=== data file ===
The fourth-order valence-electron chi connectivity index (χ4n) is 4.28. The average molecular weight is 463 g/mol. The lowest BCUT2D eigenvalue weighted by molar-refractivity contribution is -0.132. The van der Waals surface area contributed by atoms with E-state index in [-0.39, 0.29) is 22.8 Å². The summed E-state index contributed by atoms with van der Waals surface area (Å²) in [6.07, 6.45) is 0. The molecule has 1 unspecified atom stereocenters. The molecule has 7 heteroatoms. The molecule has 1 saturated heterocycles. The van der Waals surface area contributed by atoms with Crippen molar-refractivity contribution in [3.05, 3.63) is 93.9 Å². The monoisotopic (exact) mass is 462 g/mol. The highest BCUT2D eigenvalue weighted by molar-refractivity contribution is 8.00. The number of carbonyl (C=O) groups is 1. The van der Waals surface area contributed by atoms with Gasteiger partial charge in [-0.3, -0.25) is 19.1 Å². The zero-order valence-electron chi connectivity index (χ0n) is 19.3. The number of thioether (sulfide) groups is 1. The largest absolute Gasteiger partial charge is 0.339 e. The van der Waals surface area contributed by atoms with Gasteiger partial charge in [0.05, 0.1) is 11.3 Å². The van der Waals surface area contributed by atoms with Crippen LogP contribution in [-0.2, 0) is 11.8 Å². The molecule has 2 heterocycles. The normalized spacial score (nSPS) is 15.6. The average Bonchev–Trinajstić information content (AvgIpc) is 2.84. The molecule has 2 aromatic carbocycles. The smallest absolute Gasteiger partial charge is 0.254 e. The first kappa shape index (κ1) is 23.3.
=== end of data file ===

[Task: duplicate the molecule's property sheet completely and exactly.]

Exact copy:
The fourth-order valence-electron chi connectivity index (χ4n) is 4.28. The average molecular weight is 463 g/mol. The lowest BCUT2D eigenvalue weighted by molar-refractivity contribution is -0.132. The van der Waals surface area contributed by atoms with E-state index in [-0.39, 0.29) is 22.8 Å². The summed E-state index contributed by atoms with van der Waals surface area (Å²) in [6.07, 6.45) is 0. The molecule has 1 unspecified atom stereocenters. The molecule has 7 heteroatoms. The molecule has 1 saturated heterocycles. The van der Waals surface area contributed by atoms with Crippen molar-refractivity contribution in [3.05, 3.63) is 93.9 Å². The monoisotopic (exact) mass is 462 g/mol. The highest BCUT2D eigenvalue weighted by molar-refractivity contribution is 8.00. The number of carbonyl (C=O) groups is 1. The van der Waals surface area contributed by atoms with Gasteiger partial charge in [-0.3, -0.25) is 19.1 Å². The zero-order valence-electron chi connectivity index (χ0n) is 19.3. The number of thioether (sulfide) groups is 1. The largest absolute Gasteiger partial charge is 0.339 e. The van der Waals surface area contributed by atoms with Gasteiger partial charge in [0.05, 0.1) is 11.3 Å². The van der Waals surface area contributed by atoms with Crippen LogP contribution in [-0.2, 0) is 11.8 Å². The molecule has 2 heterocycles. The normalized spacial score (nSPS) is 15.6. The average Bonchev–Trinajstić information content (AvgIpc) is 2.84. The molecule has 2 aromatic carbocycles. The smallest absolute Gasteiger partial charge is 0.254 e. The first kappa shape index (κ1) is 23.3.